The electronic music course at the State Music Conservatory "B. Marcello" of Venice: a historical outline*
With a telegram dated 21 October 1972 the Ministry of Education authorized the State Music Conservatory "B. Marcello" of Venice to activate a "free course" in electronic music. The teching was given ad interim to Giuseppe Sinopoli. The course started from Wolfgango Dalla Vecchia's proposal of "updating" the composition program and applying for the establishment of a three year course in electronic music, along the courses in pedagogy of musical composition. Helped by Enrico Giovene, Giuseppe Sinopoli submitted to the director of the Conservatory, at that time Nino Antonellini, a three year teaching program in "theory and composition of electroacoustic music" (the project had already been presented the year before). From the academic year 1975-1975, when Sinopoli left as a teaching to devote himself to the activity as an orchestra conductor, the professorship was given to Alvise Vidolin, who taught there until his retirement in 2008-2009. From the following year was appointed Paolo Zavagna (presently professor), who was temporarily replaced by Angelo Benedetti during an extraordinary study leave. Vidolin narrates his years in an interview to Laura Zattra:
At that time [1974-1975] I got some interim position, replacing Teresa Rampazzi [at the Conservatory of Padua] while she had been invited abroad [at Utrecht]. In this period I also started collaborating with Wolfango Dalla Vecchia. The work we did for the program CELLE and later for the program EMUS had nearly been a school of composition, because in order to write a computer aided composition program, the understanding of every inner workings and compositional processes was implied. In those years I spent much time at the Pollini, not exactly as a student but, as a matter of fact, like one of them. After that, I think it was 1975, Sinopoli who was teaching electronic music in Venice, started his activity as a conductor and left as a teacher. I applied for an interim position, which I got.
On October 1, 1975 Vidolin started his job at the Conservatory "B. Marcello" in Venice. As regards the three year "free course" in electronic music, the Ministry of Education "notified that free courses shall not exist wihtin Conservatories of Music any more. Thus, every authorized course not being listed in Tab. C of the law n.165 of 13/3/1958 are to be entitled extraordinary courses." Starting from that date the course became therefore in every respect an extraordinary course. Right away Vidolin, being aware that offering the students a minimal knowledge within one year only would not be viable, set up the course over a cycle of three years, anticipating the reform which made it spanning over four years. From the academic year 1992-1993 the enrolled students got thus their regular program lasting 4 years, with a teaching plan established by each individual Conservatory, and a regular diploma. However, the new system limited the admissions; to enrol the course in electronic music one had to be "in possession of either:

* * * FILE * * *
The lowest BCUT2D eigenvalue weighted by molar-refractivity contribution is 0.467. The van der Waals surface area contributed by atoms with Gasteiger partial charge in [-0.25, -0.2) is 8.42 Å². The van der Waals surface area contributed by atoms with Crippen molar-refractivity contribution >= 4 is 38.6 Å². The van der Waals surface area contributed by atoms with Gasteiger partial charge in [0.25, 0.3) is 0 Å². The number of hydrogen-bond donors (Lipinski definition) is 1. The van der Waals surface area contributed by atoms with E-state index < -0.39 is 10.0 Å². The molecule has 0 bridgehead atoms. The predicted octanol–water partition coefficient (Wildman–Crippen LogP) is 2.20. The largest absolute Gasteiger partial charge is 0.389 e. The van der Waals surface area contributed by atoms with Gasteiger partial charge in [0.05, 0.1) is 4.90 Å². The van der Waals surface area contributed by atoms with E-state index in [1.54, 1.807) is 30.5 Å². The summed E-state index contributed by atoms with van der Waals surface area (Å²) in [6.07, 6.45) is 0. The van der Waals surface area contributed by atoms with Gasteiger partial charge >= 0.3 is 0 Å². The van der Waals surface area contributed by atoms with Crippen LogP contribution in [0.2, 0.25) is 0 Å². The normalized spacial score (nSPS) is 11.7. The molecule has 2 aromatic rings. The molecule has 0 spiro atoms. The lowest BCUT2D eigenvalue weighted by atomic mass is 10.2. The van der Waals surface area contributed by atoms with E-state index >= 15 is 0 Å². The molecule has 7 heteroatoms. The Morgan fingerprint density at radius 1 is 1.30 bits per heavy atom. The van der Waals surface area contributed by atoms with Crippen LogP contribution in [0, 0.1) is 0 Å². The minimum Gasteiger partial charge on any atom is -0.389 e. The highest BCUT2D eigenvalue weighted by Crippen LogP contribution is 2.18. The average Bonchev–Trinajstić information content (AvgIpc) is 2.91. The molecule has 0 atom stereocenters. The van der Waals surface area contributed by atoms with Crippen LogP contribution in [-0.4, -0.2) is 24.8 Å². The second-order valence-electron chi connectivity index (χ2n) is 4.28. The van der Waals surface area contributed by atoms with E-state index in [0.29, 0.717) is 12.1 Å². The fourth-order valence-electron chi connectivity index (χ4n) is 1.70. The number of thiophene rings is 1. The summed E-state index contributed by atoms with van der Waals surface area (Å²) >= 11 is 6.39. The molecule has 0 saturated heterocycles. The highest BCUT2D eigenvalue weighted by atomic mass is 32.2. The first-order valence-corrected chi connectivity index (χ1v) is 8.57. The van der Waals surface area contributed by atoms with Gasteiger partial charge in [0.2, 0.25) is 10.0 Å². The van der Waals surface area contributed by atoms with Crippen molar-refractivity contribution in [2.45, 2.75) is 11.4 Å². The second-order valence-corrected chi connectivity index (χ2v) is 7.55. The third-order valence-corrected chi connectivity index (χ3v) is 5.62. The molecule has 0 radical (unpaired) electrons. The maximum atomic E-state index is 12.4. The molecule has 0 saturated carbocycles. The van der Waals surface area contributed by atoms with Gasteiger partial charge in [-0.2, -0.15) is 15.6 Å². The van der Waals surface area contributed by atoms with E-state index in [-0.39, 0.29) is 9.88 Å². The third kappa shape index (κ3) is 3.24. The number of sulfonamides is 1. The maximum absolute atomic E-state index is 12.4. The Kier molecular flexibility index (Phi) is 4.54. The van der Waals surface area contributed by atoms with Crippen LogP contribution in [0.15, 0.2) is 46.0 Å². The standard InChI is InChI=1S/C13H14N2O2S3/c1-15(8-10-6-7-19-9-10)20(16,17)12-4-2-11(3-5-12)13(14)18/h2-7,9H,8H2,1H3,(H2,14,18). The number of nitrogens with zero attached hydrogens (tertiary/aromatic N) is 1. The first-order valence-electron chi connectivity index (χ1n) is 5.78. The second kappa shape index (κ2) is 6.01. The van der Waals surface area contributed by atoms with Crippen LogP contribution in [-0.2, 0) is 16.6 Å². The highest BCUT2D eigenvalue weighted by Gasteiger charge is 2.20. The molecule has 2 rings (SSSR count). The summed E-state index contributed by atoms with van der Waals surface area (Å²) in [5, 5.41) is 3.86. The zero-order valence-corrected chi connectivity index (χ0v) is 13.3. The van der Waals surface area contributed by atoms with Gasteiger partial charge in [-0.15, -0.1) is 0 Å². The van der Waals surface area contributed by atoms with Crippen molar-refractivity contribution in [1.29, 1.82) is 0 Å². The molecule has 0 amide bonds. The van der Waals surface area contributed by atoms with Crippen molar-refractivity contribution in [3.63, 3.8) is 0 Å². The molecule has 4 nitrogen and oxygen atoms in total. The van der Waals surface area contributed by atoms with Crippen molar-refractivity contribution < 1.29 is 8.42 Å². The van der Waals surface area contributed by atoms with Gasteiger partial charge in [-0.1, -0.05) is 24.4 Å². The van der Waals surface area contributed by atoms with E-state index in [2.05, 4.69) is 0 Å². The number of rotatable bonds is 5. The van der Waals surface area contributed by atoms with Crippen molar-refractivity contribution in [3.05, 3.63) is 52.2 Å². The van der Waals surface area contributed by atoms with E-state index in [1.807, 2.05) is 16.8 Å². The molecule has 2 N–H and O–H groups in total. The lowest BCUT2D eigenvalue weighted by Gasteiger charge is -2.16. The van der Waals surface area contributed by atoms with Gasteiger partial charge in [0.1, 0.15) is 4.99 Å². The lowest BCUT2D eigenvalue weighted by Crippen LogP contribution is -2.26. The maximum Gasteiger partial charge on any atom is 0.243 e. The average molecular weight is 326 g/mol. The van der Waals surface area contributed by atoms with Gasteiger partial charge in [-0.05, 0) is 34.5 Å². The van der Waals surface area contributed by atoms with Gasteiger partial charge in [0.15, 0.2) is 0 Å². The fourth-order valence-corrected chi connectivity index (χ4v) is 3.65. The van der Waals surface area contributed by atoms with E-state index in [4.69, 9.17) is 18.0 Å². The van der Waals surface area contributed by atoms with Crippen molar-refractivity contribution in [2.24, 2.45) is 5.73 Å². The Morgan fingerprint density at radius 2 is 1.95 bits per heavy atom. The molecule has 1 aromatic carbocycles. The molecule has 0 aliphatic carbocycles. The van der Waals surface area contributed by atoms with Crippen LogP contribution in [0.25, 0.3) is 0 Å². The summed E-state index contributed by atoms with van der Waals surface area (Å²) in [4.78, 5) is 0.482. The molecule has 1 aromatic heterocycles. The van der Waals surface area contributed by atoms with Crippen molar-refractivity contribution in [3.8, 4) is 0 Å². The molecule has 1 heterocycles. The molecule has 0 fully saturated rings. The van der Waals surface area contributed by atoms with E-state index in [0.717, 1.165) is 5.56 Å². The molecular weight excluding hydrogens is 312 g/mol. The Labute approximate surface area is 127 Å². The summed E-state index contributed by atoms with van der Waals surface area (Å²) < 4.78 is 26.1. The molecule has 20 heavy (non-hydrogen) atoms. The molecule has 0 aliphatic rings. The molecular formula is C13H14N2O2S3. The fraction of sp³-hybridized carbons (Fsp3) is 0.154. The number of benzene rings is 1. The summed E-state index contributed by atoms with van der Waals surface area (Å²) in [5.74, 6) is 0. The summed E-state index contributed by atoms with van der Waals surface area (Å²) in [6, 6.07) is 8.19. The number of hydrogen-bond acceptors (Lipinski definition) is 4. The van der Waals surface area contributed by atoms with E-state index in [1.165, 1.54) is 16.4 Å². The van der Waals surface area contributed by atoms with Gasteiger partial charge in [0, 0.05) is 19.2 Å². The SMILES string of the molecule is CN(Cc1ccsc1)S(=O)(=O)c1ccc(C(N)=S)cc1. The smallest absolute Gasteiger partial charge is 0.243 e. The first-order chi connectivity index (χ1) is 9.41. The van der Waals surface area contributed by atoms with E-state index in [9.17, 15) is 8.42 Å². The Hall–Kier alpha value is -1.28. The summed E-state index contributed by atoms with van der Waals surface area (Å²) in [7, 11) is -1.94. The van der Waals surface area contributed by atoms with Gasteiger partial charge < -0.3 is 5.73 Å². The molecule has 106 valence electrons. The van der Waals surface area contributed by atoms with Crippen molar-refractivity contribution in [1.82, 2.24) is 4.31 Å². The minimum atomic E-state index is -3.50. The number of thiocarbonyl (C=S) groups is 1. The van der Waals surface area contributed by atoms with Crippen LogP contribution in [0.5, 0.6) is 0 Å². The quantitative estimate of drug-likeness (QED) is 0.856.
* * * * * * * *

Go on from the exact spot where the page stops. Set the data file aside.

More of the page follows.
- a Conservatory diploma, or
- a mid term diploma in Composition, or
- a four year diploma in Experimental composition, or
- a mid term diploma of a ten year instrumental program, or
- a diploma of an experimental musical high school."
These constraints caused a remarkable freeze to the enrolment flow, nevertheless providing for a superior musical knowledge.
Regarding the period the Conservatories are currently going through, we can quote Vidolin again expressing his opinion in a four handed article written with Nicola Bernardini (Electronic music and the restoration of sound archives [La musica elettronica e il restauro dei documenti sonori], «Economia della cultura», 18/2, 2008):
the conservatories [after the reform issued by law n.509 approved on 2 December 1999] passed under the control of the Ministry of University and Research keeping the «higher education» part only and leaving others in charge of basic music education, essentially adopting the system proposed by the the so-called «Bologna process» (education spanning over two cycles - undergraduate and graduate, academic credit system, promotion of student mobility, etc.). Maybe it is too early to evaluate the results of the reform: its application went through temporary stages which are particularly complicated (an «experimental» stage funded actively by the state, then an «experimental» stage at «no-cost», then eventually, nowadays, a reform of the course system) and it is difficult to forecast how many conservatories and which ones will be updated and overcome this period, and in which way.
From the academic year 2013-2014, along the chair of Electroacoustic music performance practice held by Paolo Zavagna, the Conservatory of Venice established a second chair of Music informatics to strengthen especially the undergraduate programs, chair currently held by Giorgio Klauer.
* The text reworks the introduction (p. 1-6) by Paolo Zavagna (ed.), 60dB. The venetian school of electronic music. A tribute to Alvise Vidolin [60 dB. La scuola veneziana di musica elettronica. Omaggio ad Alvise Vidolin], Studi di musica veneta, 28, Olschki, Florence (2009), to which should be referred for furher references and in-depth analysis. http://www.olschki.it/libro/9788822258830
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